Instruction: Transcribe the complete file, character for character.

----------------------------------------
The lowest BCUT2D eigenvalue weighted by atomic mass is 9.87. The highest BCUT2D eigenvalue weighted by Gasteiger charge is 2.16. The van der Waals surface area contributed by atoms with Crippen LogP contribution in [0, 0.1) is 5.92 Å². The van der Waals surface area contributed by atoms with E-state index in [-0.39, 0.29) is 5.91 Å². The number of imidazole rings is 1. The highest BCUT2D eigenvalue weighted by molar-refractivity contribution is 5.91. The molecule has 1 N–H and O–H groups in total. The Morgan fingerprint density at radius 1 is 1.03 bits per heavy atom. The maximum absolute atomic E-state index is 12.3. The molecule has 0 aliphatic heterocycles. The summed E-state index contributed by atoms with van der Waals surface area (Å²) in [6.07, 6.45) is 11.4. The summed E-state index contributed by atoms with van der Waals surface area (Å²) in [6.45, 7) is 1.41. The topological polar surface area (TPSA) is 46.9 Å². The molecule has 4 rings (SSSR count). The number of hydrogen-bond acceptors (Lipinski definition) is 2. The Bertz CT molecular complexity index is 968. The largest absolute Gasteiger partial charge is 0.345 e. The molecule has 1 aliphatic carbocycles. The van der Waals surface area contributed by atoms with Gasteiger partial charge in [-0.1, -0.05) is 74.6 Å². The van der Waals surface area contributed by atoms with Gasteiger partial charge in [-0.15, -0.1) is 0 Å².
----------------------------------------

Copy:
The lowest BCUT2D eigenvalue weighted by atomic mass is 9.87. The highest BCUT2D eigenvalue weighted by Gasteiger charge is 2.16. The van der Waals surface area contributed by atoms with Crippen LogP contribution in [0, 0.1) is 5.92 Å². The van der Waals surface area contributed by atoms with E-state index in [-0.39, 0.29) is 5.91 Å². The number of imidazole rings is 1. The highest BCUT2D eigenvalue weighted by molar-refractivity contribution is 5.91. The molecule has 1 N–H and O–H groups in total. The Morgan fingerprint density at radius 1 is 1.03 bits per heavy atom. The maximum absolute atomic E-state index is 12.3. The molecule has 0 aliphatic heterocycles. The summed E-state index contributed by atoms with van der Waals surface area (Å²) in [6.07, 6.45) is 11.4. The summed E-state index contributed by atoms with van der Waals surface area (Å²) in [6.45, 7) is 1.41. The topological polar surface area (TPSA) is 46.9 Å². The molecule has 4 rings (SSSR count). The number of hydrogen-bond acceptors (Lipinski definition) is 2. The Bertz CT molecular complexity index is 968. The largest absolute Gasteiger partial charge is 0.345 e. The molecule has 1 aliphatic carbocycles. The van der Waals surface area contributed by atoms with Gasteiger partial charge in [-0.1, -0.05) is 74.6 Å². The van der Waals surface area contributed by atoms with Gasteiger partial charge in [-0.15, -0.1) is 0 Å².